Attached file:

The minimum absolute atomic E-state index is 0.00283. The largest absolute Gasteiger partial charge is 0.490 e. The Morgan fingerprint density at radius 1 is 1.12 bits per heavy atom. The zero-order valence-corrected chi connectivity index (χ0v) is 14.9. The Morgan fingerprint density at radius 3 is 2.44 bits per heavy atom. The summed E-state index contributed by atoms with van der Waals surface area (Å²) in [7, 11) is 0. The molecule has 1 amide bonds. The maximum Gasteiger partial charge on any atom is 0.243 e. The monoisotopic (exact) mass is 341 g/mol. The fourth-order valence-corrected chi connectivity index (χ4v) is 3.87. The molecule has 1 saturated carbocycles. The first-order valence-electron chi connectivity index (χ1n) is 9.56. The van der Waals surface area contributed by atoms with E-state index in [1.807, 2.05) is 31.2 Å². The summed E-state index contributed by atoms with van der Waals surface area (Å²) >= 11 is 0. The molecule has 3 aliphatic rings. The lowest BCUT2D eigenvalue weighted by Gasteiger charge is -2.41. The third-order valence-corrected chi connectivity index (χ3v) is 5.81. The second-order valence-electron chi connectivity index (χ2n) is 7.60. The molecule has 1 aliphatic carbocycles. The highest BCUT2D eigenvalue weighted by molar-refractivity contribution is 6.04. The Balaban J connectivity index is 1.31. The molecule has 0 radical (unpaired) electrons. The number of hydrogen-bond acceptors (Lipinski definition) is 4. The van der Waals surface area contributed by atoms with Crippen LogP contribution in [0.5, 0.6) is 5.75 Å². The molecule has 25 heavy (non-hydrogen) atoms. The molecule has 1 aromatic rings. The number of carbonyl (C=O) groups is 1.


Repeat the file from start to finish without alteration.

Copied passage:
The minimum absolute atomic E-state index is 0.00283. The largest absolute Gasteiger partial charge is 0.490 e. The Morgan fingerprint density at radius 1 is 1.12 bits per heavy atom. The zero-order valence-corrected chi connectivity index (χ0v) is 14.9. The Morgan fingerprint density at radius 3 is 2.44 bits per heavy atom. The summed E-state index contributed by atoms with van der Waals surface area (Å²) in [7, 11) is 0. The molecule has 1 amide bonds. The maximum Gasteiger partial charge on any atom is 0.243 e. The monoisotopic (exact) mass is 341 g/mol. The fourth-order valence-corrected chi connectivity index (χ4v) is 3.87. The molecule has 1 saturated carbocycles. The first-order valence-electron chi connectivity index (χ1n) is 9.56. The van der Waals surface area contributed by atoms with E-state index in [1.807, 2.05) is 31.2 Å². The summed E-state index contributed by atoms with van der Waals surface area (Å²) >= 11 is 0. The molecule has 3 aliphatic rings. The lowest BCUT2D eigenvalue weighted by Gasteiger charge is -2.41. The third-order valence-corrected chi connectivity index (χ3v) is 5.81. The second-order valence-electron chi connectivity index (χ2n) is 7.60. The molecule has 1 aliphatic carbocycles. The highest BCUT2D eigenvalue weighted by molar-refractivity contribution is 6.04. The Balaban J connectivity index is 1.31. The molecule has 0 radical (unpaired) electrons. The number of hydrogen-bond acceptors (Lipinski definition) is 4. The van der Waals surface area contributed by atoms with Crippen LogP contribution in [0.5, 0.6) is 5.75 Å². The molecule has 25 heavy (non-hydrogen) atoms. The molecule has 1 aromatic rings. The number of carbonyl (C=O) groups is 1.